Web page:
I had been passing the nondescript storefront (near my home) at 357 6th Avenue for some years. Previously, Ony was located here, a Japanese restaurant I frequented, featuring delicious noodle soups. Now, there is neither signage nor a menu posted. Peeking in through the cutouts I was able to see that it was also a Japanese restaurant. See photo in Part 1 here.
I was intrigued, however, a number of friends and I are regulars at Marumi (see here). We all love the food there and have been eating there for so long, it feels like a second home. There was no compelling reason to investigate another Japanese restaurant, particularly with no menu posted.
One does tire of the same routine, though, so on Tuesday, a friend and I stopped by and asked to see a menu. The restaurant's name was Soto. Surprisingly, the prices seemed reasonable. We decided to try it the following night. When we arrived, we were asked if we had a reservation, which on the surface seemed rather silly, since the place was virtually empty.
After ordering, we were informed by the waitress that what we had selected were actually very small appetizers. She recommended following with something from the next page of the menu. Now we were beginning to see the full picture. We asked the waitress to give us a few moments to regroup. My dining companion offered to leave if I felt we were getting in too deep for a casual dining decision. I suggested we stay - the pricing would still not break the bank.
We shared an extraordinary parade of dishes as they came out, one by one. I will not describe each dish here but suffice it to say that the food was truly sublime and exotic - nothing like anything I have seen before. It was easily the finest Japanese food I have ever had. My companion, who has had much more experience eating in upscale restaurants, agreed.
A man arrived alone and sat at the table immediately next to us. This gentleman (and I use the term loosely), however, did not appear pleased with anything he ordered. He complained about and returned every single item brought to him without exception. Some items were returned twice. He complained that the soy sauce was too salty, the Sake was not to his liking and he did not want wasabi in his sushi. Every bite he took appeared to be an exercise in scrutiny - this was not dining, it was a forensic autopsy. It was excruciating to watch but the waitress did an admirable job trying to please him. The customer also made trouble regarding the bill, which totaled $142 for one person (our check was $133 for two).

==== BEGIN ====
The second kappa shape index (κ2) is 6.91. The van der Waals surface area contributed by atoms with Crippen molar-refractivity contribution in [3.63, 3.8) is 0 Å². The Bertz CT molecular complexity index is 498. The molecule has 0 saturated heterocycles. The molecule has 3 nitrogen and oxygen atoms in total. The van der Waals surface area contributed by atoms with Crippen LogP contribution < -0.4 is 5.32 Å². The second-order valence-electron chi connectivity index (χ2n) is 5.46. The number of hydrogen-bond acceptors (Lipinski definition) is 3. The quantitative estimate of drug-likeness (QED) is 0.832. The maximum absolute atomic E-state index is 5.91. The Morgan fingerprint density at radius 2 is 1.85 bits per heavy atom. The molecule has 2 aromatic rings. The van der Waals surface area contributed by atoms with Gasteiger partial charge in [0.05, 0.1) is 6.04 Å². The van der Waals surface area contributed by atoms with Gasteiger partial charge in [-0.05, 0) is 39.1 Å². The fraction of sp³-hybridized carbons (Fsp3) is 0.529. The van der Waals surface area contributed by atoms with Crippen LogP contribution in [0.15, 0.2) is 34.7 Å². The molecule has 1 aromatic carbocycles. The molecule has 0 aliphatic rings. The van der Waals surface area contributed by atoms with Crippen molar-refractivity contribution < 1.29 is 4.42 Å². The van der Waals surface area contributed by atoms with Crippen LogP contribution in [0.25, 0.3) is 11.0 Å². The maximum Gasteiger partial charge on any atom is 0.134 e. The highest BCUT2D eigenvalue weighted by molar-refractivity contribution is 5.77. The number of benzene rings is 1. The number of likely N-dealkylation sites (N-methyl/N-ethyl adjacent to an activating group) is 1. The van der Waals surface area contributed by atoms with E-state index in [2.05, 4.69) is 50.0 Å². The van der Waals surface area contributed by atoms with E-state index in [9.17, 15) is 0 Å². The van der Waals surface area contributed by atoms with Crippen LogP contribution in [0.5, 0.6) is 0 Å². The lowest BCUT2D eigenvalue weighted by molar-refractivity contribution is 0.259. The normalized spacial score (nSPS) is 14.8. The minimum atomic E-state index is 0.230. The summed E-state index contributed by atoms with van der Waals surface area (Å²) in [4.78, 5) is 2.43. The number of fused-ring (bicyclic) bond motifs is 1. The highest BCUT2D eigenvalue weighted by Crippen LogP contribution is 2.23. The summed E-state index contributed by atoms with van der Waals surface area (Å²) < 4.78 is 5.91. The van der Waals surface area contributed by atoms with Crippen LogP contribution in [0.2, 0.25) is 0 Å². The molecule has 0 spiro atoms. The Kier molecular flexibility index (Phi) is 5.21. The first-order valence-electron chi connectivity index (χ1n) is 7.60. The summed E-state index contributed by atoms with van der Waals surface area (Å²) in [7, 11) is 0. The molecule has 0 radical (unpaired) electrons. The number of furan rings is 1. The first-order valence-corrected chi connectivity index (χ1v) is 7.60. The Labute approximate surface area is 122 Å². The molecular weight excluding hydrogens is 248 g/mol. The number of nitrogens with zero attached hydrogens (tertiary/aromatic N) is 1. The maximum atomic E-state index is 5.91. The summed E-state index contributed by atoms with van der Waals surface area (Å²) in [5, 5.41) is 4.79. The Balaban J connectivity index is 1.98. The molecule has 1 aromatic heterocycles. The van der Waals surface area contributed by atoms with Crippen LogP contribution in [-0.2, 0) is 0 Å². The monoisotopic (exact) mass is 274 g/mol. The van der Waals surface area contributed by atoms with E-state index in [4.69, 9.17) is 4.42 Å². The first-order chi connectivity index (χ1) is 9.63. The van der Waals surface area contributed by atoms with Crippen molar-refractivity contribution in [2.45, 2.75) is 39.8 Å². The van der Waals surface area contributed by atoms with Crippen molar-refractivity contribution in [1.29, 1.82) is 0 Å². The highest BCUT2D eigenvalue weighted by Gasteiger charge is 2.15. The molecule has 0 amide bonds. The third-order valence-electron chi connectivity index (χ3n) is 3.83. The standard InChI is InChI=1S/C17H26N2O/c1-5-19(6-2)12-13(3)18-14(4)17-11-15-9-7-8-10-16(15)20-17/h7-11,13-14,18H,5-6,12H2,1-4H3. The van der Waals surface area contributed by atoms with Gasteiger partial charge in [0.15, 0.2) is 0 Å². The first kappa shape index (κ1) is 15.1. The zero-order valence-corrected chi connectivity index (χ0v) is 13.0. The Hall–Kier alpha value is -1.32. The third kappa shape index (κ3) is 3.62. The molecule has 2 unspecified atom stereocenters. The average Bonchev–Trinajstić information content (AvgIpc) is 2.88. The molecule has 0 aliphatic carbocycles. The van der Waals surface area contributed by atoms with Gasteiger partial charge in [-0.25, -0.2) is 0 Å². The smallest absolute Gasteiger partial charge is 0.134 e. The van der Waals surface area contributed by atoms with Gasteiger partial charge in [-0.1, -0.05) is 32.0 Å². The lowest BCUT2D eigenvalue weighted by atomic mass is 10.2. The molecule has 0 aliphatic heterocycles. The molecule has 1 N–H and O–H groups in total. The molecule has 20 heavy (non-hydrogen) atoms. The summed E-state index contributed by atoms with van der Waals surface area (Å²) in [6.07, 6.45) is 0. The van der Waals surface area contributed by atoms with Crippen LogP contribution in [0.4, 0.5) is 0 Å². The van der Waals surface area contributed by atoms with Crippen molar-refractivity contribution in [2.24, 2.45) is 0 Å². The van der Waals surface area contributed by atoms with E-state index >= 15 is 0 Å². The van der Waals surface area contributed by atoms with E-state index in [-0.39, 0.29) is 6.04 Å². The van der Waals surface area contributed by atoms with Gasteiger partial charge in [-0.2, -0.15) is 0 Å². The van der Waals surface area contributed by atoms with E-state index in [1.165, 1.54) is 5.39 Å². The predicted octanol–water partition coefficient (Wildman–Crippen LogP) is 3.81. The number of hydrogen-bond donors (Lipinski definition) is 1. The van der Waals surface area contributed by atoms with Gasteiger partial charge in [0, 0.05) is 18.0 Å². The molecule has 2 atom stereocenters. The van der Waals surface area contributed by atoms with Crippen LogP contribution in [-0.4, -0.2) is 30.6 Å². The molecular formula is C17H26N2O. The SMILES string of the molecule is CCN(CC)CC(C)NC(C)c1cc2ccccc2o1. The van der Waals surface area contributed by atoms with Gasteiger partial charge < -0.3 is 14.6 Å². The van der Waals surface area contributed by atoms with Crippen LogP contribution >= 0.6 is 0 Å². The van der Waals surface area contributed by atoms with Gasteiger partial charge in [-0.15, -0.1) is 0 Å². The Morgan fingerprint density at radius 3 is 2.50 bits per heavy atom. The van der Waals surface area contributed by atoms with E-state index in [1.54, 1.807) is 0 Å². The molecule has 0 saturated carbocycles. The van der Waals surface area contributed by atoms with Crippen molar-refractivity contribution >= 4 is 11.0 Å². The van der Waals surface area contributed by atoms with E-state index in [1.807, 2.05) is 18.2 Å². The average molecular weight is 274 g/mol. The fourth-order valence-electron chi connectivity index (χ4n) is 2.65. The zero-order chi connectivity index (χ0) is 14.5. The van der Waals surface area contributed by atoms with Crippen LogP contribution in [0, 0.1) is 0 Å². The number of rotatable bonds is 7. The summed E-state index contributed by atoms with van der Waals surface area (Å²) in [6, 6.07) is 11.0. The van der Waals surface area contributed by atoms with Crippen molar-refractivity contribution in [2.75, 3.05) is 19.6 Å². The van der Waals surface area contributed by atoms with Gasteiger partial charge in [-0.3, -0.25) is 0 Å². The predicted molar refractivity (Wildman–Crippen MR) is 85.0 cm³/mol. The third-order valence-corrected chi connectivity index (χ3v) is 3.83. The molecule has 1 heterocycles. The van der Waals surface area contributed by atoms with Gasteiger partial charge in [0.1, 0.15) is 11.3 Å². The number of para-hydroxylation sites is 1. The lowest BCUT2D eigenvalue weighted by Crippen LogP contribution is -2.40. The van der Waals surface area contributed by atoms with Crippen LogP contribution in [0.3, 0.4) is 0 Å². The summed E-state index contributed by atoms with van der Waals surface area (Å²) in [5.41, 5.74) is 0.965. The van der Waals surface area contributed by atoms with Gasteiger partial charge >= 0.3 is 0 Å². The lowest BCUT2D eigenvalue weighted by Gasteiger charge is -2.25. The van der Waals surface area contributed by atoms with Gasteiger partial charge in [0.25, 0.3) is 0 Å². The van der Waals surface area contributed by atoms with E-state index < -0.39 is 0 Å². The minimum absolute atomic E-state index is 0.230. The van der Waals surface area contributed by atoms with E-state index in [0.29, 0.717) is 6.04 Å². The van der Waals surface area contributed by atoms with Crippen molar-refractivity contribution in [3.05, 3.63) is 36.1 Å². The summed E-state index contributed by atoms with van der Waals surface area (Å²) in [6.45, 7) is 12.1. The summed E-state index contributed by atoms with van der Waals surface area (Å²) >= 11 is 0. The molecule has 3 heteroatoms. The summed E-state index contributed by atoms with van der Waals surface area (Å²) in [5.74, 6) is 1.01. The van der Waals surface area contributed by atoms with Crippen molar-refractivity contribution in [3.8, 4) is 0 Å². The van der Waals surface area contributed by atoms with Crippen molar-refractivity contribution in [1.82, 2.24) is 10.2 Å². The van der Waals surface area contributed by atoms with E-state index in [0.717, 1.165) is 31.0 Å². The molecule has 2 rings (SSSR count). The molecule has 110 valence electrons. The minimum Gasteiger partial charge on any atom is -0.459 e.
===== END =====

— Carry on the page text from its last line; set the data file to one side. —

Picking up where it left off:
My friend and I both felt compelled to speak to the waitress and offer our condolences. After he left, we pulled her aside. Winnie, a young girl who hailed from Indonesia, appeared very eager and pleased to talk. We apologized for her customer and assured her that this man was completely unreasonable. I told her that not only was the food amazing, but this was a man who could not be pleased and perhaps someone who needs to show off his "sophisticated" palate for all to see. She had maintained composure throughout this entire affair, but now put her hand on her stomach and politely told us how stressed and tense this experience had made her. We concurred.
That night at home, I did a little research on Soto. I learned that it is owned by celebrity chef Sotohiro Kosugi. It is considered one of the two finest Japanese restaurants in New York City and one of only 10 restaurants in the city to hold the coveted Michelin two star rating (much harder to earn than a one star rating). Only four restaurants hold the highest rating of three stars. Soto is also one of a tiny group of restaurants to get a Zagat survey food rating of 28 - the highest possible.
The stakes are high for all in a restaurant of this caliber. Diners are quite experienced and often much more critical and demanding, voicing their complaints about things that to most, might appear to be extremely picky. In spite of the fact that I believe our diner was unreasonable, this type of person and his behavior is to be expected in a restaurant of this caliber.
Some may argue that the owner and staff are well compensated for incidents of this nature and that it comes with the territory. However, regardless of any expectations or diner's rights, the behavior we observed was excessive and in my opinion, mean. I don't believe that customer was so much displeased as he was trying to inflate his ego - at other people's expense. Poor Winnie :(